Starbucks Case - Going Global Fast

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Question 1: Identify the controllable and uncontrollable elements that Starbucks has encountered in entering the global market.

The case discusses multiple international markets that Starbucks had entered. Japan, France, Italy, Austria, and the Middle East were mentioned. Starting with the Japanese market, the elements that faced Starbucks there were uncontrollable. The first element was the fierce competition in the Japanese market that already existed, and the fact that Japan’s economy had suffered a blow which resulted in an economic depression. Moving on to the next market, which is France. The elements were also uncontrollable because the policies and regulations in the French republic were extremely sophisticated and biased towards the Labour Unions. Going south towards Italy, which is one of those countries that coffee-drinking is embedded in its culture. Starbucks’ Italian mission was faced by a controllable element, which is Starbucks’ own pricing strategy. In a country where the average Italian is used to paying 65cents (North), and 55cents (South) for a cup of espresso, Starbucks offered their espresso for a $1.5. Also, the fact that Italian coffee houses offer food along with their coffee made it even harder for Starbucks. When Starbucks decided to enter the ‘Imperial City’, which is known around the planet as a centre of Western sophistication, Vienna proved to be culturally adaptable to the fact that an American Coffee Shop such as Starbucks to enter it. Young Austrians were enthusiastic about the ‘new’, and rushed into Starbucks stores for a cup of coffee. That was an uncontrollable element. Lastly, the troubled Middle East, where Starbucks have branches in Lebanon, Kuwait, Saudi Arabia, United Arab Emirates, and so forth. Schultz nearly caused an uproar when he took a biased stand against Palestinians. That was a controllable element, which Schultz himself have corrected.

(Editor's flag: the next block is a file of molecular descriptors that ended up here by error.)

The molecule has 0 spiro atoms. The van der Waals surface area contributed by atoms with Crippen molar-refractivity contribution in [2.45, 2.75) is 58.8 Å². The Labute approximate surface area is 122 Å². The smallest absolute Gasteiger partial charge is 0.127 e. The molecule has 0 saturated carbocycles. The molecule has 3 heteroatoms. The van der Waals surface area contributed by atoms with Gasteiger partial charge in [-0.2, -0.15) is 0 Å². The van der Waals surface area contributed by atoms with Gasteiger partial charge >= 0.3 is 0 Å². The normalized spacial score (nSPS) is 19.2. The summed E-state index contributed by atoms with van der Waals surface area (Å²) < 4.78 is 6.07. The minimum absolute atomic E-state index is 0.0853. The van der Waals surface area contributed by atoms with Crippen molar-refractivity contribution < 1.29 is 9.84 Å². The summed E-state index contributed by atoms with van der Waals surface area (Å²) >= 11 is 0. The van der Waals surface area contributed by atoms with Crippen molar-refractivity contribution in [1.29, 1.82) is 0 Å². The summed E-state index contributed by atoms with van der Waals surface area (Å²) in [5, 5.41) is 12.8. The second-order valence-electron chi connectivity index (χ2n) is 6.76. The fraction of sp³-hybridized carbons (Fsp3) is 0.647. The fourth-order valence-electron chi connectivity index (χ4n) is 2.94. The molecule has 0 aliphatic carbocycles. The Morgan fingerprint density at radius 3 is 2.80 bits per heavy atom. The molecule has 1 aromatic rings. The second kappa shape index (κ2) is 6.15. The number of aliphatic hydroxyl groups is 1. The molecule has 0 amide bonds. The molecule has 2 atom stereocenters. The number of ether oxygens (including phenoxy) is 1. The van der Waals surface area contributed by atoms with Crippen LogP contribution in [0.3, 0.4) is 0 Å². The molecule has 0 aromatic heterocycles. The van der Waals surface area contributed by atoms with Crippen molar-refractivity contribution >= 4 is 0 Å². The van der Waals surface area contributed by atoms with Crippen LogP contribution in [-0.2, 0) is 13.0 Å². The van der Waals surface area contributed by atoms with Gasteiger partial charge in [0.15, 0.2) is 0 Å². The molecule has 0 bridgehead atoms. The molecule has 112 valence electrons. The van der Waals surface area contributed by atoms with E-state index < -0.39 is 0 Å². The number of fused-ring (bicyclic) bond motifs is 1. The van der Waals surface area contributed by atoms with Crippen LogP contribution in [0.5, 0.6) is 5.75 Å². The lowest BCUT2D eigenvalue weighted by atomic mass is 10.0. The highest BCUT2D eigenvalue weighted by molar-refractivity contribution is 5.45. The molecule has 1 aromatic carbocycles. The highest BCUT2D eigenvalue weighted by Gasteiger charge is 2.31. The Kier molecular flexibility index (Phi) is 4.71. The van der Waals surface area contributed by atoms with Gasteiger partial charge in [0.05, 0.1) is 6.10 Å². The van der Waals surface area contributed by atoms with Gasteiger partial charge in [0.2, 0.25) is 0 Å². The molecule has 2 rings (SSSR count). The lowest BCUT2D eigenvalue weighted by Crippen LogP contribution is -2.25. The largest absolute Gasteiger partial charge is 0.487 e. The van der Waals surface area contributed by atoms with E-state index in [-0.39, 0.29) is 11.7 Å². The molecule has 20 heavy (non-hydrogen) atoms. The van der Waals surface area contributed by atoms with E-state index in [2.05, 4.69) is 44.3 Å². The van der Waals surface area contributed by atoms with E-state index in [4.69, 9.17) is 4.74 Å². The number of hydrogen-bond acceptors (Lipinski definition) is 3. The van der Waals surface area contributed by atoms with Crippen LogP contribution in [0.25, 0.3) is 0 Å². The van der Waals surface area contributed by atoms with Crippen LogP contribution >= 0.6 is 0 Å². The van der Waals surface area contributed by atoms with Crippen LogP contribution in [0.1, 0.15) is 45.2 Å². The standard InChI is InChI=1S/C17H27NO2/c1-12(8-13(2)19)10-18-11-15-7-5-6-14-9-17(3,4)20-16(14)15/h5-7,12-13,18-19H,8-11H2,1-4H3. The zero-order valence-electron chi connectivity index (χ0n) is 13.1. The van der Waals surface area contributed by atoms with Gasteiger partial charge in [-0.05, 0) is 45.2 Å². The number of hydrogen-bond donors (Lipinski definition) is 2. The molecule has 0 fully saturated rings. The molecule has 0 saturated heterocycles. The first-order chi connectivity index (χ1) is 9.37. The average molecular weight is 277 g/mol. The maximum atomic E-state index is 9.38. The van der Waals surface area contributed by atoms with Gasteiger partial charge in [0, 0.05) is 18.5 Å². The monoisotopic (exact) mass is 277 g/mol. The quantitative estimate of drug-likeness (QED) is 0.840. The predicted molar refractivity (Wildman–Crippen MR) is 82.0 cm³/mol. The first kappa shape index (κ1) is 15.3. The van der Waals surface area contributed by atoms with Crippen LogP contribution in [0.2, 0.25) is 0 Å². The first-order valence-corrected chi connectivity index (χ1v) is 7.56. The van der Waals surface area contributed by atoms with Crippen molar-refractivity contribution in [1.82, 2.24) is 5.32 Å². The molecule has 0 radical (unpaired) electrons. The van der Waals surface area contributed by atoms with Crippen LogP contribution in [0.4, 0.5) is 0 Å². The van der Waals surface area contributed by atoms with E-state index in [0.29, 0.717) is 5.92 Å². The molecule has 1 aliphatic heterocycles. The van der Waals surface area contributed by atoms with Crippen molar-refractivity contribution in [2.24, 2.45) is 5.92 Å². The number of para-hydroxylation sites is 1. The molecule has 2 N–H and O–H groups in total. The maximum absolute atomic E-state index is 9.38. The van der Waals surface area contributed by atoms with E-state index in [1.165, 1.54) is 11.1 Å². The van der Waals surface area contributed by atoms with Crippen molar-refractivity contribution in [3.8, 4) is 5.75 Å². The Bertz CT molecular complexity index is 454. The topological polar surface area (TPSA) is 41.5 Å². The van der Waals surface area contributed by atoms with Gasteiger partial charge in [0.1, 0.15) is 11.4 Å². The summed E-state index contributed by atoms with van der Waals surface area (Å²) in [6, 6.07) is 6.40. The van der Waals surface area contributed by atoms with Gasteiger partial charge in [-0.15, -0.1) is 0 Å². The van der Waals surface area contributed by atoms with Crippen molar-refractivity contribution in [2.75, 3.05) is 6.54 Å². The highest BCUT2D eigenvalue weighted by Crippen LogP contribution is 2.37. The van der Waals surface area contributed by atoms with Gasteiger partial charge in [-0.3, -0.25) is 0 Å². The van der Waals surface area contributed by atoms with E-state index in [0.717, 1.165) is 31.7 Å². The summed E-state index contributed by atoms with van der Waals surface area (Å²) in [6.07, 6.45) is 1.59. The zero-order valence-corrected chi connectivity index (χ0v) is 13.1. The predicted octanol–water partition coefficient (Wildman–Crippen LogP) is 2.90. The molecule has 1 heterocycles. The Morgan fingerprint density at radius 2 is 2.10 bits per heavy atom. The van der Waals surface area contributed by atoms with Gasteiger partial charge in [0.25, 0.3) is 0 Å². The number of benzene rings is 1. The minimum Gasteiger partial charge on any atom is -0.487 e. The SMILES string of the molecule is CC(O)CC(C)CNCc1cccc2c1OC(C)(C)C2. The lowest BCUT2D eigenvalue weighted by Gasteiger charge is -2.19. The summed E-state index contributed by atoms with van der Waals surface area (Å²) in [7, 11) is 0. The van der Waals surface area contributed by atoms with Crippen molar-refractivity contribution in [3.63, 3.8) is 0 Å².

Question 2: What are the major sources of risk facing the...
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